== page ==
Nearly 30,000 participants ran in the 34th Beijing International Marathon on Sunday but many didn’t finish because of heavy air pollution in the Chinese capital.
Dubbed the “Airpocalypse,” the event took place as the U.S. Department State Air Quality Monitoring Program, which monitors pollutant levels in Beijing, deemed air quality “hazardous.”
The dangerous pollutants are particles less than 2.5 micrometers in diameter (denoted PM2.5) and pose serious health risks.
To put things into perspective, here in the U.S., the Environmental Protection Agency deems an air quality level of 0-50 PM2.5 micrograms per cubic meter as “good." During the marathon, Beijing had levels surpassing 400 micrograms per cubic meter, which is hazardous.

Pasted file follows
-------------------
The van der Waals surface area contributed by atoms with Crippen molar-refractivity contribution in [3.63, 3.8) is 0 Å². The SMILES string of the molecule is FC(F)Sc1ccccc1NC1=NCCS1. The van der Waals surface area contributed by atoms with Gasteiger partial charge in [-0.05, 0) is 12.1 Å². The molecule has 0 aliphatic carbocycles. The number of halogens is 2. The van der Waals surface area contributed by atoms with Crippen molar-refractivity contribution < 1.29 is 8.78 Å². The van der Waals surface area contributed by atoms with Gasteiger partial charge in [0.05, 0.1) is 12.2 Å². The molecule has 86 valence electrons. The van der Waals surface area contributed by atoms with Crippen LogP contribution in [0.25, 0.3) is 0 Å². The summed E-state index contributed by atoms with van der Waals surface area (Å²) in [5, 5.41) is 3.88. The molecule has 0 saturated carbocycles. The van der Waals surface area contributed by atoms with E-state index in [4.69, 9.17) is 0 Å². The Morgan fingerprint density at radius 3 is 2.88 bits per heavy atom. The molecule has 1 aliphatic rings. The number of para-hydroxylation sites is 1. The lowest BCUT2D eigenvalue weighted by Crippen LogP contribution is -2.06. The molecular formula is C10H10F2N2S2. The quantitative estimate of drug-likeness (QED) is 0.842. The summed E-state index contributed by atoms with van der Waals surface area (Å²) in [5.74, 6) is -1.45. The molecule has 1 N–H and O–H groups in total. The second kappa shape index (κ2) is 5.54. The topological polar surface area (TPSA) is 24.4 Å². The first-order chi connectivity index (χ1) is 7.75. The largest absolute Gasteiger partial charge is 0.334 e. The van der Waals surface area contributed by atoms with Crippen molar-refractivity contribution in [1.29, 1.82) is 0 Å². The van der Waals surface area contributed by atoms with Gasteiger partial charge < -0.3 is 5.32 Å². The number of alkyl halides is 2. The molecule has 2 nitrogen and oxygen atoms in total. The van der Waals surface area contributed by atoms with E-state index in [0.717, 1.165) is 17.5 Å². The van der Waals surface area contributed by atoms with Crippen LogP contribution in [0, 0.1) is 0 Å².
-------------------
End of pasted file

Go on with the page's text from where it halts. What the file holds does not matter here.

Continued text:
Still, the smog couldn’t stop Ethiopia’s Girmay Birhanu Gebry, who won the international race with a time of 2:10:42 and crossed the finish line sans facemask, unlike his fellow racers. To subdue the toxicity, runners wore intricate face masks creating a scene that may become all too familiar in outdoor sporting events in the area.
Check out these six action photos for a glimpse at how runners attempted to beat the “Airpocalypse.”
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